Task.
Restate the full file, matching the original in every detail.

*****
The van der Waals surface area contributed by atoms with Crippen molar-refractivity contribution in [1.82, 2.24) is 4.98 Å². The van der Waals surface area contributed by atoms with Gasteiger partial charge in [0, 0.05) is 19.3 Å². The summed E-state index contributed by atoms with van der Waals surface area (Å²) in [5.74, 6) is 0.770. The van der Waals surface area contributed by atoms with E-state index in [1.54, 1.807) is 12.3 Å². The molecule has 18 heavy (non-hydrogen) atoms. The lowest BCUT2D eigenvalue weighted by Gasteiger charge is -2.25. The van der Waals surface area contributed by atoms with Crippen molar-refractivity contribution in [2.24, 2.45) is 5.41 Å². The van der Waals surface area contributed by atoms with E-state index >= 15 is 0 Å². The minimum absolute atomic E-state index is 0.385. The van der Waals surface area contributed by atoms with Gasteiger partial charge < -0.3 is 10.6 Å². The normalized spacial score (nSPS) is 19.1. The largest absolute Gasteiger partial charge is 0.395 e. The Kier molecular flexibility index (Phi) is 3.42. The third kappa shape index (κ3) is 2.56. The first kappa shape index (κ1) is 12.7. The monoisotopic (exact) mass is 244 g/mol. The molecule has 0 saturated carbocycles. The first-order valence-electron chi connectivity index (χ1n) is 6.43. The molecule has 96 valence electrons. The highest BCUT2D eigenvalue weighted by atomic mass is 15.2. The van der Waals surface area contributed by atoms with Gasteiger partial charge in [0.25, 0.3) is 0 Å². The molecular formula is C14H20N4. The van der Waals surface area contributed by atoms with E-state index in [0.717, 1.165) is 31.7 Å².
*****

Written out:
The van der Waals surface area contributed by atoms with Crippen molar-refractivity contribution in [1.82, 2.24) is 4.98 Å². The van der Waals surface area contributed by atoms with Gasteiger partial charge in [0, 0.05) is 19.3 Å². The summed E-state index contributed by atoms with van der Waals surface area (Å²) in [5.74, 6) is 0.770. The van der Waals surface area contributed by atoms with E-state index in [1.54, 1.807) is 12.3 Å². The molecule has 18 heavy (non-hydrogen) atoms. The lowest BCUT2D eigenvalue weighted by Gasteiger charge is -2.25. The van der Waals surface area contributed by atoms with Crippen molar-refractivity contribution in [2.24, 2.45) is 5.41 Å². The van der Waals surface area contributed by atoms with E-state index >= 15 is 0 Å². The minimum absolute atomic E-state index is 0.385. The van der Waals surface area contributed by atoms with Gasteiger partial charge < -0.3 is 10.6 Å². The normalized spacial score (nSPS) is 19.1. The largest absolute Gasteiger partial charge is 0.395 e. The Kier molecular flexibility index (Phi) is 3.42. The third kappa shape index (κ3) is 2.56. The first kappa shape index (κ1) is 12.7. The monoisotopic (exact) mass is 244 g/mol. The molecule has 0 saturated carbocycles. The first-order valence-electron chi connectivity index (χ1n) is 6.43. The molecule has 96 valence electrons. The highest BCUT2D eigenvalue weighted by atomic mass is 15.2. The van der Waals surface area contributed by atoms with Gasteiger partial charge in [0.25, 0.3) is 0 Å². The molecular formula is C14H20N4. The van der Waals surface area contributed by atoms with E-state index in [0.717, 1.165) is 31.7 Å².